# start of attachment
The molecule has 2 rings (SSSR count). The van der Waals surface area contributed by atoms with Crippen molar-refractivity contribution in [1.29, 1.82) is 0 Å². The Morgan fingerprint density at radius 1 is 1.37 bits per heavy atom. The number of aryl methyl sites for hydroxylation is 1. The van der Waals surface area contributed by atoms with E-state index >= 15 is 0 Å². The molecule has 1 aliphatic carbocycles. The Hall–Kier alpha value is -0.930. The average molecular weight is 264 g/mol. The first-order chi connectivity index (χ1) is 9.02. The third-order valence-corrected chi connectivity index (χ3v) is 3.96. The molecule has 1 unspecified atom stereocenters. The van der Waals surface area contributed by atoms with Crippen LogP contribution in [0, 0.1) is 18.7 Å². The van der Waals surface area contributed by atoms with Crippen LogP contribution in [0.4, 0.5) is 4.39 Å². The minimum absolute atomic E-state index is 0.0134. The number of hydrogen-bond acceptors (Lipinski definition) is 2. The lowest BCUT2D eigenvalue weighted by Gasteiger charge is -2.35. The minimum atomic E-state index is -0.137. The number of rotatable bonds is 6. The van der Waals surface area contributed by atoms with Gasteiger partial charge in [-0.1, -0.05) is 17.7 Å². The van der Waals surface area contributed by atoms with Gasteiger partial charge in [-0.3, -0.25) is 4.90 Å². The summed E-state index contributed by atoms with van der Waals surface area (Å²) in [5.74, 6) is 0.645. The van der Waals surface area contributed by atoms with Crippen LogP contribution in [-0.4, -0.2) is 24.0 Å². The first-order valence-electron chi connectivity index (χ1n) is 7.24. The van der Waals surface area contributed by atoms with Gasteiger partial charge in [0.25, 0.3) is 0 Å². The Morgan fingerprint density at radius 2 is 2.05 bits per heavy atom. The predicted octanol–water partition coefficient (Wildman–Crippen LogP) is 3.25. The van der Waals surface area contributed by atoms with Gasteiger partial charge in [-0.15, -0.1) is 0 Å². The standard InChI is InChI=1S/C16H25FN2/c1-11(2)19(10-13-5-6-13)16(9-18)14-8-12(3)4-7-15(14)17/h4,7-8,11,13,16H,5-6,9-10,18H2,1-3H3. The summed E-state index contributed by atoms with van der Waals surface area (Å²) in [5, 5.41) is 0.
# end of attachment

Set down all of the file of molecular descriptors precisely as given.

The molecule has 2 rings (SSSR count). The van der Waals surface area contributed by atoms with Crippen molar-refractivity contribution in [1.29, 1.82) is 0 Å². The Morgan fingerprint density at radius 1 is 1.37 bits per heavy atom. The number of aryl methyl sites for hydroxylation is 1. The van der Waals surface area contributed by atoms with E-state index >= 15 is 0 Å². The molecule has 1 aliphatic carbocycles. The Hall–Kier alpha value is -0.930. The average molecular weight is 264 g/mol. The first-order chi connectivity index (χ1) is 9.02. The third-order valence-corrected chi connectivity index (χ3v) is 3.96. The molecule has 1 unspecified atom stereocenters. The van der Waals surface area contributed by atoms with Crippen LogP contribution in [0, 0.1) is 18.7 Å². The van der Waals surface area contributed by atoms with Crippen LogP contribution in [0.4, 0.5) is 4.39 Å². The minimum absolute atomic E-state index is 0.0134. The number of hydrogen-bond acceptors (Lipinski definition) is 2. The lowest BCUT2D eigenvalue weighted by Gasteiger charge is -2.35. The minimum atomic E-state index is -0.137. The number of rotatable bonds is 6. The van der Waals surface area contributed by atoms with Gasteiger partial charge in [-0.1, -0.05) is 17.7 Å². The van der Waals surface area contributed by atoms with Gasteiger partial charge in [-0.3, -0.25) is 4.90 Å². The summed E-state index contributed by atoms with van der Waals surface area (Å²) in [5.74, 6) is 0.645. The van der Waals surface area contributed by atoms with Crippen LogP contribution in [-0.4, -0.2) is 24.0 Å². The first-order valence-electron chi connectivity index (χ1n) is 7.24. The van der Waals surface area contributed by atoms with Gasteiger partial charge in [0.25, 0.3) is 0 Å². The Morgan fingerprint density at radius 2 is 2.05 bits per heavy atom. The predicted octanol–water partition coefficient (Wildman–Crippen LogP) is 3.25. The van der Waals surface area contributed by atoms with Gasteiger partial charge in [-0.15, -0.1) is 0 Å². The standard InChI is InChI=1S/C16H25FN2/c1-11(2)19(10-13-5-6-13)16(9-18)14-8-12(3)4-7-15(14)17/h4,7-8,11,13,16H,5-6,9-10,18H2,1-3H3. The summed E-state index contributed by atoms with van der Waals surface area (Å²) in [5, 5.41) is 0.